I am not sure what you mean by “autonomy support by the supervisor”: what does it entail? Can I draw “autonomy support” into my dance metaphor as “teaching how to dance”? Apparently, then, this teaching by the supervisor has little impact on the PhD students’ progress and satisfaction. Remarkable, indeed. Could that be because the supervisor is often not competent or well-equipped to offer quality autonomy support? If so, should this type of PhD guidance be delegated to specialized PhD support staff rather than be subsumed under the responsibility of already overloaded supervisors? In my opinion, this would be an example of a policy intended to lessen the workload of academic staff while at the same time supporting performance (cf. the advice of the Rathenau Institute to Parliament to lower pressure and improve impact in science and higher education).

Els: By autonomy support we mean that the supervisor explicitly gives the PhD student room to make his/her own choices. Questions that we asked PhD students in order to measure autonomy support were for example “My supervisor provides me with choices and options” and “My supervisor listens to how I would like to do things”. I think supervisors will be competent enough to give this kind of support but maybe it is hard in some situations because it entails a bit of letting go, especially if the PhD student has some ‘wild’ ideas that the supervisor isn’t sure about. 

This type of autonomy support is thus closely related to the project and a type of support that is embedded in the supervisory relationship. It is thus not something that could be handed over to specialized support staff. I do think, however, that specialized support staff could help PhD students to become more autonomous in the sense of becoming more assertive, i.e. being clear about what you want yourself and learning to say ‘no’, even to someone higher in the academic hierarchy. This may be useful for example for international PhD students who have a Dutch supervisor and are not used to ‘Dutch directness’ and the usually quite informal nature of the supervisory relationship.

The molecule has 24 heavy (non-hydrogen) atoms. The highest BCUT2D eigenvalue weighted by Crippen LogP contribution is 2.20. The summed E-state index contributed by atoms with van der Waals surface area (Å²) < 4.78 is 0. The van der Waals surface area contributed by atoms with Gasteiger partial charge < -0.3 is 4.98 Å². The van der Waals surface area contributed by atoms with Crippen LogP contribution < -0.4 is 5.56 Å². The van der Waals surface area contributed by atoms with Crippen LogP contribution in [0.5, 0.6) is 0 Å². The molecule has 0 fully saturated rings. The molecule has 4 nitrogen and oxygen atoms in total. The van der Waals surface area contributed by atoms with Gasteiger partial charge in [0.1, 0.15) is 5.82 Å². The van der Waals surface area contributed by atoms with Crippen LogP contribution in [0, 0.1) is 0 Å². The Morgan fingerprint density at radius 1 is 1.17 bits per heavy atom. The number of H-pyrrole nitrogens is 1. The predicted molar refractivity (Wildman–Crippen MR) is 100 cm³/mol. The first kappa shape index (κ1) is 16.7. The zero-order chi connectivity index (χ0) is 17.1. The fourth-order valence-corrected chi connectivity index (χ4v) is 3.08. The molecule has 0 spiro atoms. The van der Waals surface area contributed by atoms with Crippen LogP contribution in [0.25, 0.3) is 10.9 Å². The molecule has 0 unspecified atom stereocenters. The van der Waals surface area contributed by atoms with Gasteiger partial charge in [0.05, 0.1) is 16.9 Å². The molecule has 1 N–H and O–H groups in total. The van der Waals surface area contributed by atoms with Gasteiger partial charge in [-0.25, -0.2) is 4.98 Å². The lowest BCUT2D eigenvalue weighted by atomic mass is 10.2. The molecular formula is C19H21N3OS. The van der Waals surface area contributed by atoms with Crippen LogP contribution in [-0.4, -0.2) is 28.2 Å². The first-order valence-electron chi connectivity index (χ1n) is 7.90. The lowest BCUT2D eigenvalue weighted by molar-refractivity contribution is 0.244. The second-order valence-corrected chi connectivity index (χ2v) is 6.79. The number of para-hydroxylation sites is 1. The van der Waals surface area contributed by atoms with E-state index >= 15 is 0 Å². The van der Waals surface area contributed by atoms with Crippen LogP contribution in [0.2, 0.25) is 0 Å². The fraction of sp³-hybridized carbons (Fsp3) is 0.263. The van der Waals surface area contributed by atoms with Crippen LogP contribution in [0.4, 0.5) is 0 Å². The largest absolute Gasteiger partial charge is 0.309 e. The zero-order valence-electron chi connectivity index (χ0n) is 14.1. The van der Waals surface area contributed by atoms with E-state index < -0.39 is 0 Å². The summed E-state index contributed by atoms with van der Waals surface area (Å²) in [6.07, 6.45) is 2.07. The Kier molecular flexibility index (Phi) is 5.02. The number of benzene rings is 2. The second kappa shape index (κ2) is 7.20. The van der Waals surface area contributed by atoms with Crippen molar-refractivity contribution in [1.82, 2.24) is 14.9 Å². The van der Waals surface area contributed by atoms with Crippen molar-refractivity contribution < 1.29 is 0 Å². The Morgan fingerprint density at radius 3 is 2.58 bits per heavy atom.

Claartje: what is the influence of uncertainty on the working pressure and mental wellbeing of PhD students? I mean both the uncertainty that is inherent in scientific work (“Do your findings validate your hypotheses?”, “Does an experiment work?”) and the contingent uncertainty of the academic job market and the long lasting haphazard career perspectives that young researchers have to face.

Els: I cannot say anything data-based about the relationship between freedom and autonomy and working pressure and mental health, except that we saw that freedom is related to satisfaction. In addition, in our data I have not seen any indications that freedom and autonomy are bad. For example, it is not mentioned as a reason for a heavy workload. So I would say freedom and autonomy are positive, also for mental health. This also makes sense in line with the self-determination theory by Deci and Ryan, which posits autonomy, next to competence and relatedness, as one of the three basic human needs.